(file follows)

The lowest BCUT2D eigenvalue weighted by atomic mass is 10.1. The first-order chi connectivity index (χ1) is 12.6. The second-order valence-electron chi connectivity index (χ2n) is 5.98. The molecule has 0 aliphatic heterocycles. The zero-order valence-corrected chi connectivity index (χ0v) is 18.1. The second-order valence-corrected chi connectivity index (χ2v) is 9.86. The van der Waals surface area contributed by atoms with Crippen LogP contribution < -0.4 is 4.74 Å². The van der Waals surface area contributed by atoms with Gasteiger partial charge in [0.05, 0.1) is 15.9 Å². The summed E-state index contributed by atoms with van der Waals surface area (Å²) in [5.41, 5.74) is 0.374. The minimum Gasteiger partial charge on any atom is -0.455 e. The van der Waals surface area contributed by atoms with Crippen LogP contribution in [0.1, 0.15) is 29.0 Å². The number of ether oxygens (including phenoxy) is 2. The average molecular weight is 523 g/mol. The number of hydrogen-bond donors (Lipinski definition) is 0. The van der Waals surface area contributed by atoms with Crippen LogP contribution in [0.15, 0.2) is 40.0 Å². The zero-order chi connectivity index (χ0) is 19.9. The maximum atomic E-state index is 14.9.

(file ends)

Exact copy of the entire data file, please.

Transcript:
The lowest BCUT2D eigenvalue weighted by atomic mass is 10.1. The first-order chi connectivity index (χ1) is 12.6. The second-order valence-electron chi connectivity index (χ2n) is 5.98. The molecule has 0 aliphatic heterocycles. The zero-order valence-corrected chi connectivity index (χ0v) is 18.1. The second-order valence-corrected chi connectivity index (χ2v) is 9.86. The van der Waals surface area contributed by atoms with Crippen LogP contribution < -0.4 is 4.74 Å². The van der Waals surface area contributed by atoms with Gasteiger partial charge in [0.05, 0.1) is 15.9 Å². The summed E-state index contributed by atoms with van der Waals surface area (Å²) in [5.41, 5.74) is 0.374. The minimum Gasteiger partial charge on any atom is -0.455 e. The van der Waals surface area contributed by atoms with Crippen LogP contribution in [0.1, 0.15) is 29.0 Å². The number of ether oxygens (including phenoxy) is 2. The average molecular weight is 523 g/mol. The number of hydrogen-bond donors (Lipinski definition) is 0. The van der Waals surface area contributed by atoms with Crippen LogP contribution in [0.15, 0.2) is 40.0 Å². The zero-order chi connectivity index (χ0) is 19.9. The maximum atomic E-state index is 14.9.